Our position in gendered social space, or the gender we are taken as having (or lacking), inflects nearly every aspect of how we are expected and demanded to negotiate the social and material world. It shapes how we are supposed to hold our body and modulate our voice; what clothes we are supposed to wear; how we are supposed to manifest sexual attraction and attractiveness; where and how we pee; what hobbies and jobs we are supposed to have; who we compete against in sports events and which sports we take up in the first place; what our relationship is to our children; and so forth. Even fetuses, once recognized as ‘boys’ or ‘girls’, are expected to become babies for whom certain nursery and clothing colors and emotions and behaviors are appropriate. Such norms are modulated by race, age, ability, class, body shape, and more; there is not a single, consistent set of norms for each gender, but rather a complex and often contradictory web of norms in which we are all differently positioned. But these structures of social significance are inescapable. To occupy a position in gendered social space is to be situated with respect to this complex network of norms. One can transgress or resist any subset of these norms, of course, but they are still the norms that carve out expectations and evaluations and social uptake for almost every dimension of our social and material existence.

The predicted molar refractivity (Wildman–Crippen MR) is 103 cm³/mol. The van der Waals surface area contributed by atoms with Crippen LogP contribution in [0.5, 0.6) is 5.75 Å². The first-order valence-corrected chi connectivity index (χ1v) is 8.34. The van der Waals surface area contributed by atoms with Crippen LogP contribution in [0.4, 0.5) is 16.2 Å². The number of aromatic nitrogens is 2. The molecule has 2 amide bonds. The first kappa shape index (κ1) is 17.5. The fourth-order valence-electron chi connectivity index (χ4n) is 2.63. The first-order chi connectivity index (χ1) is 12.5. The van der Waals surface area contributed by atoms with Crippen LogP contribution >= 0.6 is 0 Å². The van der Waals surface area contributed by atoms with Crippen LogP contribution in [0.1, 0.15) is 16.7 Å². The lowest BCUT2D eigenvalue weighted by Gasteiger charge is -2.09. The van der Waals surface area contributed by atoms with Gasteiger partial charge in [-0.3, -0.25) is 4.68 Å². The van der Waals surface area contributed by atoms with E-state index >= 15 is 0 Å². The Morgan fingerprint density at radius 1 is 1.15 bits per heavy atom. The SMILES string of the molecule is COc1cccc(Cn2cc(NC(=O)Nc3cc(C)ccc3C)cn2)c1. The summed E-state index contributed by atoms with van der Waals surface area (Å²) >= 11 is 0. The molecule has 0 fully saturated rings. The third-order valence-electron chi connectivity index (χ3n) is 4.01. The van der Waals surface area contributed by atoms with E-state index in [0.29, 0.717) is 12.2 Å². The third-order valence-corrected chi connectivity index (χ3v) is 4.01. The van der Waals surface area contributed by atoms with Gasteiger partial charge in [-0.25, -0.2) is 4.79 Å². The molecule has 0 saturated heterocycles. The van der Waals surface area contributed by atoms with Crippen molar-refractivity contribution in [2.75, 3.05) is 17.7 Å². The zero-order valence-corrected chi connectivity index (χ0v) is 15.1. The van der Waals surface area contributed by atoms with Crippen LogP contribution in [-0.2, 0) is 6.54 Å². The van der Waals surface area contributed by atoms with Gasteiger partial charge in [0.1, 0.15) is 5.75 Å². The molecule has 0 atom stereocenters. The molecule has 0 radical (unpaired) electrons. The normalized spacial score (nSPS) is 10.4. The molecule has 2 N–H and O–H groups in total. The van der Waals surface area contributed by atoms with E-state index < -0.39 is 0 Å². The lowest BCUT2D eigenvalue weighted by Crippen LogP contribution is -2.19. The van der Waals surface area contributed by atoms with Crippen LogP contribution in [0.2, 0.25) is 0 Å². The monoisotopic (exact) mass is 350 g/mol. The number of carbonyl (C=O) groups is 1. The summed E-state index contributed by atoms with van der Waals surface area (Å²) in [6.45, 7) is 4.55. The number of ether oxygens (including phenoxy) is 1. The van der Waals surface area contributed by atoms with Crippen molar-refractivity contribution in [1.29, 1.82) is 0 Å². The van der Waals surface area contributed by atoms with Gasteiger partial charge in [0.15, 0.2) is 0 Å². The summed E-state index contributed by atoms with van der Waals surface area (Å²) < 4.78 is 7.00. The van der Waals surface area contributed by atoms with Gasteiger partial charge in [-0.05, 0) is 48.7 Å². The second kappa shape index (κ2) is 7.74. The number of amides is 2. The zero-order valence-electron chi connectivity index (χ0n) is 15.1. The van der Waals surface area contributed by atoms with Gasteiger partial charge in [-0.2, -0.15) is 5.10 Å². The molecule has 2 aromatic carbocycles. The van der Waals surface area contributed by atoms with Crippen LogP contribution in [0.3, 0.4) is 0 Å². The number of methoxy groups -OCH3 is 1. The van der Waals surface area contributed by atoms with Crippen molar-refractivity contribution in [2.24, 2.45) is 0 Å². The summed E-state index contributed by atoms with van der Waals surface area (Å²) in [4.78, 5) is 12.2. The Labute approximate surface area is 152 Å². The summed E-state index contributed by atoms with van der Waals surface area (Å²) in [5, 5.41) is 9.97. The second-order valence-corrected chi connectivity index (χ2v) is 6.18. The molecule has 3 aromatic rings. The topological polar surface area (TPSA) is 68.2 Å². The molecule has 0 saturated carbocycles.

When people disagree over whether a gender attribution is appropriate, it is rarely primarily an empirical disagreement. There is no single, widely accepted empirical definition of gender. It is varyingly defined in terms of anatomy, gametes, genetics, psychology, social role, self-identification, and phenotype. But we argue that what is at stake in most disagreements over gender attributions is not which empirical features someone has, but rather whether it is appropriate to take someone as positioned in a specific way within gendered social space. When a trans woman claims, “I am a woman,” and someone responds, “No, you are a man,” they are not generally arguing about empirical matters, but rather, as in the friendship case, about how a claim on a social position will or won’t be ratified.